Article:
Use a design of experiments from a file

from __future__ import absolute_import, division, print_function, unicode_literals

from builtins import open

from future import standard_library

from gemseo.api import create_design_space, create_discipline, create_scenario


In this example, we consider a discipline implementing the function \(y=a+b\) where \(a,b\in\{1,2,\ldots,10\}\) and evaluate it over a design of experiments defined in a txt file:

f = open("doe.txt", "r")



In this file, rows are points and columns are variables whose order must be consistent with that of the design space. In this example, we can see that the first input value is defined by \(a=1\) and \(b=2\).

First, we define the discipline.

discipline = create_discipline("AnalyticDiscipline", expressions_dict={"y": "a*b"})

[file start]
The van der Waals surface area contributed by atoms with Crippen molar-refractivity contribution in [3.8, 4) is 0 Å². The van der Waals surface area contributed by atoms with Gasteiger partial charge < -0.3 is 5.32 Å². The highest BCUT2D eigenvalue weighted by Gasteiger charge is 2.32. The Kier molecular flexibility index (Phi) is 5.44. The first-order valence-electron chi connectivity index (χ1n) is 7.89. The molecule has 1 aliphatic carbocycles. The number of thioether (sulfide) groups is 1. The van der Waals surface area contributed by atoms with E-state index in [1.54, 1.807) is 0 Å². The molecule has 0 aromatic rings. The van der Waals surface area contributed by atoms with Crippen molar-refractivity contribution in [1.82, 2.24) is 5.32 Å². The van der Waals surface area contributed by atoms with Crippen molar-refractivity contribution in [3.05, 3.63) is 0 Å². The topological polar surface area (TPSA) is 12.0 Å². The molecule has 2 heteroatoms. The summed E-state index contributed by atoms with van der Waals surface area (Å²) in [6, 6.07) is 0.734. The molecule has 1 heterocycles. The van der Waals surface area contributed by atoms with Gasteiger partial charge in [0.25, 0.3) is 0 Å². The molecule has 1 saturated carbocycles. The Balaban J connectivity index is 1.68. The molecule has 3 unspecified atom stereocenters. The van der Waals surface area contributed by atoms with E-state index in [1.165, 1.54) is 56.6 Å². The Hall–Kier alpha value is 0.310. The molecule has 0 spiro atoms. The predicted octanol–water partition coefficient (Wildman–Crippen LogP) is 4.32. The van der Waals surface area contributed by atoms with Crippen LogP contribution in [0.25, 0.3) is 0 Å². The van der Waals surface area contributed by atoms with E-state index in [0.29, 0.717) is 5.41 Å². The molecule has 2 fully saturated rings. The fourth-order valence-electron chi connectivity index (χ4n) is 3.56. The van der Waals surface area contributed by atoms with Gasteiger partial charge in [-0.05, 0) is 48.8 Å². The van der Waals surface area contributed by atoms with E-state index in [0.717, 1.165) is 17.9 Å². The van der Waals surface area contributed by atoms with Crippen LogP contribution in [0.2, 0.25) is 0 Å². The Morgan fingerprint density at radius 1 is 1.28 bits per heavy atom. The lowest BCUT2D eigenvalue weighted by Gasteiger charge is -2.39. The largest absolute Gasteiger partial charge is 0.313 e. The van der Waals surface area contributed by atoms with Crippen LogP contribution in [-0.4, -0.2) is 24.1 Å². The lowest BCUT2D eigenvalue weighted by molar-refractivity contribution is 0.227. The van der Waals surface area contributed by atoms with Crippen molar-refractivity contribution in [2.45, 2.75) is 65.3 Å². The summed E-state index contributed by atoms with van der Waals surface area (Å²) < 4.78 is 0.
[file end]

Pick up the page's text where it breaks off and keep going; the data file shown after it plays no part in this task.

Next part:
Then, we create the design space:

design_space = create_design_space()
design_space.add_variable("a", 1, design_space.INTEGER, 1, 10)
design_space.add_variable("b", 1, design_space.INTEGER, 1, 10)

Lastly, we create a scenario and execute it with a CustomDOE. For that, we use the file as option. We could also change the delimiter (default: ‘,’) or skip the first rows in the file.

scenario = create_scenario(
    [discipline], "DisciplinaryOpt", "y", design_space, scenario_type="DOE"
scenario.execute({"algo": "CustomDOE", "algo_options": {"doe_file": "doe.txt"}})


{'eval_jac': False, 'algo': 'CustomDOE', 'algo_options': {'doe_file': 'doe.txt'}}

We can display the content of the database as a dataframe and check the values of the output, which should be the product of \(a\) and \(b\).

opt_problem = scenario.formulation.opt_problem
dataset = opt_problem.export_to_dataset(name="custom_sampling", opt_naming=False)


  inputs      outputs
       a    b       y
       0    0       0
0    1.0  2.0     2.0
1    3.0  4.0    12.0
2    5.0  6.0    30.0

Total running time of the script: ( 0 minutes 0.035 seconds)

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